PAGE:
SANTA FE, N.M. — New Mexico's Hispanic population over the next 100 years will grow to be the majority ethnic group, regardless of federal immigration policy, a local researcher and pollster predicts.
At the same time, the number of senior citizens in the state who depend on government services will increase, as budgets for programs to help them will shrink.
And, more residents will move to urban areas looking for jobs, while others will work from home to avoid congested roads, said Brian Sanderoff, head of Research and Polling in Albuquerque.
Sanderoff said all of those changes will come against a backdrop of a state budget that is heavily dependent on oil and gas revenues — something that will wither as alternative energy sources become more common and fewer people use the fossil fuels that help the state pay its bills.
That means New Mexico needs to prudently manage its permanent funds, money that is set aside for future economic crises.
"As I think 100 years down the road, I think about the fact that as we diminish or eliminate the nation's dependency on carbon-based fuels, that will have a tremendous impact on the state and our economy and means of providing services to the public," Sanderoff said.
He added that New Mexico will become a more attractive place to live as people in other parts of the country tire of cold weather, expensive cities and small places to call home.
"People want a place with good climate and good air quality, lots of room to grow. And New Mexico has all those things. Over the next 100 years, we will continue to grow at a pace that is greater than the nationwide rate."
The ratio of the number of people tapping into social benefits compared to the number working and paying into the system will also change dramatically, Sanderoff suggested. "That is something we will have to grapple with," he said.
The state also will have to consider what it can offer to attract working-age residents. Jeffrey Mitchell, a senior research scientist at the Bureau of Business and Economic Research at The University of New Mexico, said that he predicts the state, like the rest of the country, will see a rise in people who work with information more than material goods.
"As we transition from a material-producing economy to much more of an idea-based economy, the jobs are going to be in creating, managing and distributing idea and information rather than stuff," he said. "What that appears to mean is that a relatively small portion of the workforce is well-skilled to offer a great deal of productivity, and (those workers) tend to get paid much more. ... You're going to see an increasing amount of jobs in the information area, and increased polarization in terms of the few who are able to produce ideas earning more, and the other people earning less."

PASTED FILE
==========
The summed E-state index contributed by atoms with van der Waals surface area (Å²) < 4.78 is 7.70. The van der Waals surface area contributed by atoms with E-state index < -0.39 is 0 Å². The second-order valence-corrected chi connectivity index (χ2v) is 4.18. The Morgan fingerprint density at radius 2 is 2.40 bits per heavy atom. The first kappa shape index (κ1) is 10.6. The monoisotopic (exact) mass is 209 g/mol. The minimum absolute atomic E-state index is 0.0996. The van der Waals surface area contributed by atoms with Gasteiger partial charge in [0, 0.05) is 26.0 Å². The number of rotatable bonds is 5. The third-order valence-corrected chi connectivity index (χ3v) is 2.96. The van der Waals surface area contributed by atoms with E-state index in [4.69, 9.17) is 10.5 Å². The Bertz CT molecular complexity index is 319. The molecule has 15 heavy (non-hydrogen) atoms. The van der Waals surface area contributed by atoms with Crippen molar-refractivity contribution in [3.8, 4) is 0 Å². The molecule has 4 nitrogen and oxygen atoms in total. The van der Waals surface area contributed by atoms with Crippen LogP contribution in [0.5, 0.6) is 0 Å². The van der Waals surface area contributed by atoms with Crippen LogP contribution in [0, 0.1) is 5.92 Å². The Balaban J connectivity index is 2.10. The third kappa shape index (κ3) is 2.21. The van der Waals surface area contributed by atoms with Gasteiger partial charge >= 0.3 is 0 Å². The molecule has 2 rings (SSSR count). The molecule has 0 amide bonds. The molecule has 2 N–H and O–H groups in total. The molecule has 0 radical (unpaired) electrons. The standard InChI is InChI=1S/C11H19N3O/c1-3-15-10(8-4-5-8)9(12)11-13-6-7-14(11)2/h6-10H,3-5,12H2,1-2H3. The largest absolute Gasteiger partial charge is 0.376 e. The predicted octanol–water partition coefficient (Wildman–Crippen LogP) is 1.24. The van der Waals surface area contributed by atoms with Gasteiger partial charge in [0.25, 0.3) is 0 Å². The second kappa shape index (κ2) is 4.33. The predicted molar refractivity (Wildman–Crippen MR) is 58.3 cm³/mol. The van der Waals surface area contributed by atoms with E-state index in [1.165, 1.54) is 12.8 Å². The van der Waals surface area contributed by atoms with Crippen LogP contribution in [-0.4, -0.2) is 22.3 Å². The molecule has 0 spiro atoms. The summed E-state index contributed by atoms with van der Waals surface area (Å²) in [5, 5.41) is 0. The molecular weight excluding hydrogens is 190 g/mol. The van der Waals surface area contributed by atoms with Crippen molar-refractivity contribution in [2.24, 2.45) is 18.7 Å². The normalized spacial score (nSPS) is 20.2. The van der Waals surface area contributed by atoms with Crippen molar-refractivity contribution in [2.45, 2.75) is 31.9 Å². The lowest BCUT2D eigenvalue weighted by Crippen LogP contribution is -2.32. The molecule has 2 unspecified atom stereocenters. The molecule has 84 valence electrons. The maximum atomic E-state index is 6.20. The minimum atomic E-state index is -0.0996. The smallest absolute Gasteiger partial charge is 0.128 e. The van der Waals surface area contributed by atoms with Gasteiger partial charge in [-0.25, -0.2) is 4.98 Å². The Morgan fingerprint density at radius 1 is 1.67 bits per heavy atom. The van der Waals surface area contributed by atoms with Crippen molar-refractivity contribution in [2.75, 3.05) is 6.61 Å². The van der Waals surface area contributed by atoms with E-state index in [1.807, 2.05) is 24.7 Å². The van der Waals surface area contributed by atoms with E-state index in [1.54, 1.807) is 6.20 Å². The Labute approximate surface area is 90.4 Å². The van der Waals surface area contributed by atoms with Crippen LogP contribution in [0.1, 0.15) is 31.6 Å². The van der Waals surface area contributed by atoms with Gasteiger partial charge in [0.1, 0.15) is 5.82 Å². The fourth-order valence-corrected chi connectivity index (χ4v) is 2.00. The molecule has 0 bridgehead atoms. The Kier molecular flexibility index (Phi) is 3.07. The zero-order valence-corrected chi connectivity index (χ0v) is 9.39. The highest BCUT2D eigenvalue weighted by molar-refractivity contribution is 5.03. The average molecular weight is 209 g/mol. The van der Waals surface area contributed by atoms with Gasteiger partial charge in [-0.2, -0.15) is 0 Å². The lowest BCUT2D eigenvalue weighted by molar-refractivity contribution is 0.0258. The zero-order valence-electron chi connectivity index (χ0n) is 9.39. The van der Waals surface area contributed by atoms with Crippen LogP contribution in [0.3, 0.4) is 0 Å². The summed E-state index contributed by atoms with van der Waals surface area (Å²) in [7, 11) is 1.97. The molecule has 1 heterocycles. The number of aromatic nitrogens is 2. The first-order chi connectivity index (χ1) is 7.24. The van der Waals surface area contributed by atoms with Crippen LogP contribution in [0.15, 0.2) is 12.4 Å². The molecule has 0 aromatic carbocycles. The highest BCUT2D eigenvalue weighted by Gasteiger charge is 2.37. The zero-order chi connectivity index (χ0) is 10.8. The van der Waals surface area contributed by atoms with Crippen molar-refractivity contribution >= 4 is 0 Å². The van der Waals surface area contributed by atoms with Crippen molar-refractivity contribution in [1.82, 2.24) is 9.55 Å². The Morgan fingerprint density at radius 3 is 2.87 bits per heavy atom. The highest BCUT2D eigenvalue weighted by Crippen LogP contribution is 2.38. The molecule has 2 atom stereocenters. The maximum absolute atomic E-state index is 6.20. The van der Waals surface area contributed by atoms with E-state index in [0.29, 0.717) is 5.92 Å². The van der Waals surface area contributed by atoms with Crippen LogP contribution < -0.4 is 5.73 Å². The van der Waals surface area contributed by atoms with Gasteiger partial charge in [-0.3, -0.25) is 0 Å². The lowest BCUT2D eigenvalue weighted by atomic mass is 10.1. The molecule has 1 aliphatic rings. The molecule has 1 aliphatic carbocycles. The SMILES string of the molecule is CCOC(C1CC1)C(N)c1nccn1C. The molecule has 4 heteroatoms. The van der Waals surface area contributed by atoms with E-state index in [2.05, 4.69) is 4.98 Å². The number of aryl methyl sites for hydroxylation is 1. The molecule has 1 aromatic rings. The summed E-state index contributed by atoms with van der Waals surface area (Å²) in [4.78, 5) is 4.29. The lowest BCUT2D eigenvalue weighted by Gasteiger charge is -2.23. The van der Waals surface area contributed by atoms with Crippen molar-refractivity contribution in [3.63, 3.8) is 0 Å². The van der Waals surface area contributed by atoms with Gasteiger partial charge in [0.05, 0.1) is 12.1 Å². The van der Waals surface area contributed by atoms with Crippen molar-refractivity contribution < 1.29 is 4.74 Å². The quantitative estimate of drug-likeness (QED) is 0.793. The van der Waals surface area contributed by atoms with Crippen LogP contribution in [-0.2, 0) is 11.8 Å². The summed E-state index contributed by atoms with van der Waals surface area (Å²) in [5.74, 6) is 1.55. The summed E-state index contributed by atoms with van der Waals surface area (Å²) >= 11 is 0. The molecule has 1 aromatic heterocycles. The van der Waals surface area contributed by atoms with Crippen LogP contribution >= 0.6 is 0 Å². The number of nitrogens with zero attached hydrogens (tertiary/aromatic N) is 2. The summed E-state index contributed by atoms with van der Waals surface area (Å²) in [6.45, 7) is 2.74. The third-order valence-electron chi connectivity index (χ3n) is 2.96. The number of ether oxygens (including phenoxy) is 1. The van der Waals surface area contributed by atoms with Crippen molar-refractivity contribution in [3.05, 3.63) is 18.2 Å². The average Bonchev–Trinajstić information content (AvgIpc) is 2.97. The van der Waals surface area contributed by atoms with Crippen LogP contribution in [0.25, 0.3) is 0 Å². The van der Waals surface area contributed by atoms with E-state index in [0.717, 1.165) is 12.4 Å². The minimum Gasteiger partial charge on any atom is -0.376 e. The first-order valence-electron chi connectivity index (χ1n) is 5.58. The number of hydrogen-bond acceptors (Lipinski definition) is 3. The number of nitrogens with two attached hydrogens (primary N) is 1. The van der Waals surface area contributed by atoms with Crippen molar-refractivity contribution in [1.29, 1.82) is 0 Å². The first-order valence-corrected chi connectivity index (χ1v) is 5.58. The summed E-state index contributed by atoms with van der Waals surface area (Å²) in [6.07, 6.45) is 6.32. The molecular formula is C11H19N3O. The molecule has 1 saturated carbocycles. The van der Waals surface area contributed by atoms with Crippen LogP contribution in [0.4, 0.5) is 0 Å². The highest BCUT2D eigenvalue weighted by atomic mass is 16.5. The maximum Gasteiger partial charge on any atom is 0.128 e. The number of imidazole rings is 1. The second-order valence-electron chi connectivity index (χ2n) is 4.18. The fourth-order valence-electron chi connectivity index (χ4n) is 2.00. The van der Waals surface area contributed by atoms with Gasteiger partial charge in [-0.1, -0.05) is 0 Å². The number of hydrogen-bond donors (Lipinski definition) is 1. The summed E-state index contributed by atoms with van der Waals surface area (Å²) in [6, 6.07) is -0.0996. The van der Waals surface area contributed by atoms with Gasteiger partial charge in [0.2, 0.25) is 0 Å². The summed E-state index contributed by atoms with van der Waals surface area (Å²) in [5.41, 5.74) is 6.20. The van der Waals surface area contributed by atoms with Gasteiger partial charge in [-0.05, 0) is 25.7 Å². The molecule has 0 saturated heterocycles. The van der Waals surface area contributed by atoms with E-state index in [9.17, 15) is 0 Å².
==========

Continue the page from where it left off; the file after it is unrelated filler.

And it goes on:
Those types of jobs tend to be clustered around urban areas, and in New Mexico's case, along the Rio Grande, Mitchell said.
"Place does matter, and those places tend to be urban and tend to be the places associated with rich intellectual infrastructure or that are otherwise culturally unique."
While the state's urban areas are predicted to grow, the state overall in the last 100 years blossomed beyond the Rio Grande.
A century ago, fewer than 400,000 people lived here. Now, the state's overall population is 2.06 million.
Projections by the UNM bureau show the state's total population is expected to top 3 million by 2035 with almost 1.7 million people in Bernalillo County, 309,279 in DoÑa Ana and 176,612 in Santa Fe County.
Jack Baker, a senior research scientist at the bureau, said there are few surprises when it comes to predicting the state's population growth, as it generally tends to follow historical trends.
"The long-term picture is the growth in the Hispanic population and graying population and urban growth," he said.
According to the 2010 census, 46.3 percent of people reported that they were Hispanic, up from 42.1 percent in 2000.
One interesting bit of data that came out of the most recent census showed that the state added 4,559 people from other countries, Baker said.
"That can change the state in a more rapid way than people being born and dying," he said.
While the Hispanic population will increase over the next 100 years, some minority populations also will grow, Baker said, but not by large percentages.
Asians, for example, "will grow numerically, but I don't (expect) the percent of population as a whole to change much."
Information from: The Santa Fe New Mexican, http://www.sfnewmexican.com